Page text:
Posts Tagged: election
CAPITOL WEEKLY PODCAST: Today we present a Special Episode of the Capitol Weekly Podcast, recorded live, Thursday May 26 at CALIFORNIA VOTES, A 2022 Election Preview. Panelists Kathy Fairbanks and David Miller discuss the merits of the proposition, moderated by Sigrid Bathen of Capitol Weekly.
Signs at a site in San Francisco show the way to the polls. (Photo: Kevin McGovern, via Shutterstock)
Going into this gubernatorial primary election, one could have rightly expected to see a pretty good turnout. There are more than 30 open legislative seats for the first time in nearly a decade and competitive congressional races after the shakeup of redistricting. But with just a few days to go, we are at just 13% total turnout statewide. In some key battlegrounds, like the hot L.A. Mayor’s race, turnout is even lower at just 10%,
Dealing the cards at a casino gaming table. (Photo: Nejron Photo, via Shutterstock)
Californians, given the chance, would wager hundreds of millions of dollars a year on sporting events, say analysts, and that golden potential is luring gaming tribes, card rooms and online sportsbooks to the November ballot.
A warning sign blocks motorists from entering an area flooded by storm water. (Photo: Yorklass, via Shutterstock)
OPINION: We strongly suspect that readers of this column are stunned to see the authors’ names together as coauthors. One of us is a conservative taxpayer advocate and the other is a Democratic political consultant. What unites us is our opposition to the City of Sacramento’s proposed storm water tax. Here’s some background.
A major facility of the California Institute for Regenerative Medicine at UC Merced. (Photo: CIRM)
A multibillion-dollar matter was on the table when the 35-members of the governing board of the California stem cell agency huddled electronically to put together a strategy for the next five years. “Real Life” popped up during last week’s meeting along with diversity, legacies, voters, ballot measures. transformative medicine and cures.
Official paperwork for California's recall election.(Photo: Matt Gush, via Shutterstock)
Institute of Governmental Studies: By a resounding three-to-one margin (75% to 24%) voters describe the recall provision as a good thing. This view is held by majorities of all political stripes, although Democrats and liberals express somewhat greater reticence, with greater than one in three viewing it as a bad thing.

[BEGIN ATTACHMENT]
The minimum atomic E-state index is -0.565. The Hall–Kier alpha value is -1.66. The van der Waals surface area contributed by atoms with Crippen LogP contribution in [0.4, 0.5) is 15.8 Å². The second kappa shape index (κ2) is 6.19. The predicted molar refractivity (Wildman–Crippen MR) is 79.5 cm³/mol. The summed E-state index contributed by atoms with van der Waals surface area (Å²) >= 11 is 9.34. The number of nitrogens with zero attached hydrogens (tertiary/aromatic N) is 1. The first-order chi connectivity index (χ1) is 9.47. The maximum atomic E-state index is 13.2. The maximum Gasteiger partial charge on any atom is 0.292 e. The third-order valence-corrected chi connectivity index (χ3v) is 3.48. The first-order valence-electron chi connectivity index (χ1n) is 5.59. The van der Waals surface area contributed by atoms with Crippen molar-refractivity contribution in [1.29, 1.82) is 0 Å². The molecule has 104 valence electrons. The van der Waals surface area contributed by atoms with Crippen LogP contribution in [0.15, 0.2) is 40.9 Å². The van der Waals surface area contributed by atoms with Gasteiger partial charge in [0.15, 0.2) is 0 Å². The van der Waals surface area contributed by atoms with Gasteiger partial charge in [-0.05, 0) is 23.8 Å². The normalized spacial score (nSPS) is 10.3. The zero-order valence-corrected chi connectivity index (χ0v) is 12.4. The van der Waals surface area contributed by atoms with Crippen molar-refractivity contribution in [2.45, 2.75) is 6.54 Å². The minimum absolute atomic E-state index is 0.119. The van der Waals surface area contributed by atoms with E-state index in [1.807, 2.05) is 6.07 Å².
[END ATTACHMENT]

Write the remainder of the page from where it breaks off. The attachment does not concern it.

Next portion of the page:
Ballots that will be mailed to voters across California for the Sept. 14 recall election. (Photo: Sheila Fitzgerald, via Shutterstock)
A million-dollar donation to fight the recall effort against Gov. Gavin Newsom came from Washington state, not California, and from a name familiar in the world of finance and high tech. Connie Ballmer, who is married to former Microsoft CEO Steve Ballmer, contributed $1 million to Newsom’s campaign, the second-largest donation thus far to the anti-recall effort.
An illustration of a California voter casting a ballot. (Photo: Niyazz, via Shutterstock)
Berkeley IGS Poll: The election will be decided not by the overall electorate, but by only those who choose to take part in the recall. And, when the voting preferences of those considered most likely to participate are examined, the outcome becomes much closer, with 47% favoring Newsom’s recall and 50% favoring his retention.
Demonstrators supporting the recall of Gov. Gavin Newsom gather in Yorba Linda in Orange County. (Photo: Matt Gush, via Shutterstock)
OPINION: Usually, the year after a presidential election is pretty quiet in California when it comes to high-profile political contests. But this year Republicans have managed to make the Golden State a national battleground — and a fundraising juggernaut — with their recall fight against Gov. Gavin Newsom.
Ballot boxes in Foster City for the November 2020 general election. (Photo: MariaX, via Shutterstock)
The state’s House delegation – now at 53, but likely to drop by one seat after the new redistricting – stood at 46 Democrats and only seven Republicans after the 2018 elections. But last year, Republicans captured four seats from Democrats — which caught political observers by surprise.